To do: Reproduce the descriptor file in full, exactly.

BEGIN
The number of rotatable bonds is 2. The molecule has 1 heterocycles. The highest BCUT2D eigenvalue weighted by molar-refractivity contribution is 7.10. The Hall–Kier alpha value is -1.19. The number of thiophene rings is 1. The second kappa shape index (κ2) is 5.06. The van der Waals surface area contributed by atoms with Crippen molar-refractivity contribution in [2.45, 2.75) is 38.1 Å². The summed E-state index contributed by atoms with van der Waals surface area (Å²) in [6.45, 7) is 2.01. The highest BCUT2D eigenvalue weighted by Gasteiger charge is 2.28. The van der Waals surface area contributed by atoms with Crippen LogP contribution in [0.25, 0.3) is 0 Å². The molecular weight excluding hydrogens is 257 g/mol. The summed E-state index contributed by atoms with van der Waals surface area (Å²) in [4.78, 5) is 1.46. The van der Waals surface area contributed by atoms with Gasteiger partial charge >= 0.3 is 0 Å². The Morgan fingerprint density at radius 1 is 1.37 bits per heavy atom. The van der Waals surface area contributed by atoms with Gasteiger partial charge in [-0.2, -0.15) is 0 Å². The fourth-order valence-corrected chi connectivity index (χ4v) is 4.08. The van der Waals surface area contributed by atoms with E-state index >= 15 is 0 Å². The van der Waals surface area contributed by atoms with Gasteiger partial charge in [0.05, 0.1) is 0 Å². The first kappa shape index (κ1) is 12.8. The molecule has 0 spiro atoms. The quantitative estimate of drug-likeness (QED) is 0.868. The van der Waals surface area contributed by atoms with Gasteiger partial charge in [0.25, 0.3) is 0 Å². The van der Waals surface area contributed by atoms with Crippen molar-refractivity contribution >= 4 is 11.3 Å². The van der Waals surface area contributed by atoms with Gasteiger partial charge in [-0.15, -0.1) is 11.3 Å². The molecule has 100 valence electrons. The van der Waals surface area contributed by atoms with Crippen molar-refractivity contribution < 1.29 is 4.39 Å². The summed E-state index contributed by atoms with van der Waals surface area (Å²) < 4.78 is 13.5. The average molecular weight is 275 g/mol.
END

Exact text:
The number of rotatable bonds is 2. The molecule has 1 heterocycles. The highest BCUT2D eigenvalue weighted by molar-refractivity contribution is 7.10. The Hall–Kier alpha value is -1.19. The number of thiophene rings is 1. The second kappa shape index (κ2) is 5.06. The van der Waals surface area contributed by atoms with Crippen molar-refractivity contribution in [2.45, 2.75) is 38.1 Å². The summed E-state index contributed by atoms with van der Waals surface area (Å²) in [6.45, 7) is 2.01. The highest BCUT2D eigenvalue weighted by Gasteiger charge is 2.28. The van der Waals surface area contributed by atoms with Crippen LogP contribution in [0.25, 0.3) is 0 Å². The molecular weight excluding hydrogens is 257 g/mol. The summed E-state index contributed by atoms with van der Waals surface area (Å²) in [4.78, 5) is 1.46. The van der Waals surface area contributed by atoms with Gasteiger partial charge >= 0.3 is 0 Å². The Morgan fingerprint density at radius 1 is 1.37 bits per heavy atom. The van der Waals surface area contributed by atoms with Gasteiger partial charge in [-0.2, -0.15) is 0 Å². The fourth-order valence-corrected chi connectivity index (χ4v) is 4.08. The van der Waals surface area contributed by atoms with E-state index >= 15 is 0 Å². The van der Waals surface area contributed by atoms with Gasteiger partial charge in [0.05, 0.1) is 0 Å². The first kappa shape index (κ1) is 12.8. The molecule has 0 spiro atoms. The quantitative estimate of drug-likeness (QED) is 0.868. The van der Waals surface area contributed by atoms with Gasteiger partial charge in [0.25, 0.3) is 0 Å². The van der Waals surface area contributed by atoms with Crippen molar-refractivity contribution >= 4 is 11.3 Å². The van der Waals surface area contributed by atoms with Gasteiger partial charge in [-0.15, -0.1) is 11.3 Å². The molecule has 100 valence electrons. The van der Waals surface area contributed by atoms with Crippen molar-refractivity contribution < 1.29 is 4.39 Å². The summed E-state index contributed by atoms with van der Waals surface area (Å²) < 4.78 is 13.5. The average molecular weight is 275 g/mol.